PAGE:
Skip to content

Health tech marketing budgets hold strong over past twelve months

The PR and marketing budgets for health tech and digital health companies either increased or remained the same throughout 2023, despite a decrease in NHS health tech funding and VC interest.

Health tech supplier increase or maintain marketing budgets

A recent survey conducted by Silver Buck, The Health Tech Communications Agency, showed that overall, 82% of companies either increased or maintained their budgets. Start-ups and scale-ups were the most likely to increase spend (51%) followed by medium sized companies (43%) and then large corporates (21%). This trend is likely to be influenced by the high number of companies entering in the industry creating more competition combined with the drive for visibility of those looking for funding.

PR and marketing of high importance in health tech

The results show a surprisingly positive picture and recognition of the importance of communications within the industry. Ninety-seven percent of the companies surveyed also stated that PR and communication is either ‘extremely’ or ‘moderately important’ to their business.

Sarah Bruce, Cofounder of Silver Buck, said: “Marketing is often the first casualty in a downturn or correction in a sector, however, the health tech space is showing real resilience and commitment to using communications to gain or defend market share.

“Competition within an industry of over 5,000 health tech companies competing for a finite number of pilot sites, contracts, funding, or acquisition opportunities is without question, driving the appetite for strong communications.”

Budgets and impact causing biggest headaches           

Despite the positive outlook, marketing professionals in the sector face challenges, with 55% citing budgetary constraints as a significant hurdle. Smaller and medium-sized companies, in particular, said they are grappling with demonstrating impact of campaigns, potentially due to prolonged sales cycles and the difficulty in tracking and converting prospects effectively.

The survey, which included responses from over 60 health tech companies, showed that trade shows, such as Digital Health Rewired, delivered the most impact (79%) in helping them to meeting their goals. This was closely followed by social media (77%). SEO and digital marketing had the least impact especially for small and medium size suppliers.

The number of health tech companies using an agency to support their PR and marketing activity is also significantly high in the sector. The results showed that 70% of respondents had dedicated inhouse staff, 56% used an agency but only 11% had freelancer agreements. Across all sizes of companies, there was a mix of inhouse and agency resource. Medium sized companies were least likely to use freelancers (0%) and only 5% of big corporates relied on them.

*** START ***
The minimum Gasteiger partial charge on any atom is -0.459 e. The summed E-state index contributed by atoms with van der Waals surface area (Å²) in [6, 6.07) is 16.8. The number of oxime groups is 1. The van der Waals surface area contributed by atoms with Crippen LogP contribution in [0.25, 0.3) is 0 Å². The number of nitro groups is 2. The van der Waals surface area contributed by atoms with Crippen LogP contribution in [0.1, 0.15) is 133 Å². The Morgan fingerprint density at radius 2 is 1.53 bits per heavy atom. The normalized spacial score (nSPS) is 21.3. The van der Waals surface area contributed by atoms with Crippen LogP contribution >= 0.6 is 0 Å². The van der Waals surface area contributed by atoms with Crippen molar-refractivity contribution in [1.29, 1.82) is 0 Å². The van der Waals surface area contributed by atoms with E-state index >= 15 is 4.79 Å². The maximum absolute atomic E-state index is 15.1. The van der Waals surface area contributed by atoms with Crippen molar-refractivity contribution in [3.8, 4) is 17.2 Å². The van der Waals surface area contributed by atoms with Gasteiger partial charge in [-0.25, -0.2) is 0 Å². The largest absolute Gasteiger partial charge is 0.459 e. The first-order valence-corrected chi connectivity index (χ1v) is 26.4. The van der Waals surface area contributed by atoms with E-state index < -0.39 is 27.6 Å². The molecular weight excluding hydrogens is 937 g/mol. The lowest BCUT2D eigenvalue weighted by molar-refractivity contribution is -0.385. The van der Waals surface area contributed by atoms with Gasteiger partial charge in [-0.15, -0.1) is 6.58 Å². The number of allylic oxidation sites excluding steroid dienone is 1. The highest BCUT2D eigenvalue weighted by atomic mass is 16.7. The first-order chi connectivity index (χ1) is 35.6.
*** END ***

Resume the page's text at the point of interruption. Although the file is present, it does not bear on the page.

Health tech agencies and inhouse support help to fill skills gap

Bruce added: “What surprised us was the diversity of companies engaging with agencies. While there’s a common perception that agencies cater exclusively to large corporations, half of startups and scale-ups are also using their services. This likely stems from the difficulty in recruiting communication professionals with a deep health tech understanding and a wide breadth of skillsets.

“Additionally, there’s a need to mitigate the risk associated with hiring full-time staff. The trend underscores a broader shift in how companies, regardless of size, recognise the strategic value agencies bring to the complex landscape of health tech communications.”

With funding constraints impacting health and social care, and significant organisational restructuring through the introduction of Integrated Care Systems, the identification of clear decision makers has become increasingly challenging.

An increasingly tough market for smaller players

Fifty-eight per cent of companies said that 2023 was more difficult than previous years to sell to the NHS and 24% said it was the same. Start-ups and scale-ups faced even greater difficulty, with 61% finding it harder, compared to 50% of larger corporations. This can potentially be attributed to the importance of an established brand and clear proof points of the larger corporations in the sector.

Download the full report for free here

About the survey

The survey took place for two months between October 20th-Decemeber 20th 2023 and was taken by 63 digital health/health tech suppliers. 49% were start-up/scale-up, 11% were medium sized and 30% were large corporate companies.